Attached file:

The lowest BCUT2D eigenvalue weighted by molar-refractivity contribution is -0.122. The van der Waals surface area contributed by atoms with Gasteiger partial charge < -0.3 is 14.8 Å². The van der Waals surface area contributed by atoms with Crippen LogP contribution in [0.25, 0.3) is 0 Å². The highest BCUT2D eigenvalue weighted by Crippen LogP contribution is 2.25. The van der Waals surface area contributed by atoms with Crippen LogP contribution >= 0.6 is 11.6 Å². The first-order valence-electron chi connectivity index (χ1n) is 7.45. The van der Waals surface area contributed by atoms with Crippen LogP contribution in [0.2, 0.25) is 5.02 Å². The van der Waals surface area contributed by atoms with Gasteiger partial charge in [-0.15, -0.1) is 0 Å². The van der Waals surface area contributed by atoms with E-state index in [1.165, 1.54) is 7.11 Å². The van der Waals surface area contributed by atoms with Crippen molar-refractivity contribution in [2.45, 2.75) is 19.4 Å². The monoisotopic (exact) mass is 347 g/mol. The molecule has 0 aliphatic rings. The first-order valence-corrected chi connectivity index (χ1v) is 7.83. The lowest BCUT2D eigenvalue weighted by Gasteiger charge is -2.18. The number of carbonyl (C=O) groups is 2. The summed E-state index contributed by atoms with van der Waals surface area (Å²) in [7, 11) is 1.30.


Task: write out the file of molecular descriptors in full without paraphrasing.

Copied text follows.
The lowest BCUT2D eigenvalue weighted by molar-refractivity contribution is -0.122. The van der Waals surface area contributed by atoms with Gasteiger partial charge < -0.3 is 14.8 Å². The van der Waals surface area contributed by atoms with Crippen LogP contribution in [0.25, 0.3) is 0 Å². The highest BCUT2D eigenvalue weighted by Crippen LogP contribution is 2.25. The van der Waals surface area contributed by atoms with Crippen LogP contribution >= 0.6 is 11.6 Å². The first-order valence-electron chi connectivity index (χ1n) is 7.45. The van der Waals surface area contributed by atoms with Crippen LogP contribution in [0.2, 0.25) is 5.02 Å². The van der Waals surface area contributed by atoms with Gasteiger partial charge in [-0.15, -0.1) is 0 Å². The van der Waals surface area contributed by atoms with E-state index in [1.165, 1.54) is 7.11 Å². The van der Waals surface area contributed by atoms with Crippen molar-refractivity contribution in [2.45, 2.75) is 19.4 Å². The monoisotopic (exact) mass is 347 g/mol. The molecule has 0 aliphatic rings. The first-order valence-corrected chi connectivity index (χ1v) is 7.83. The lowest BCUT2D eigenvalue weighted by Gasteiger charge is -2.18. The number of carbonyl (C=O) groups is 2. The summed E-state index contributed by atoms with van der Waals surface area (Å²) in [7, 11) is 1.30.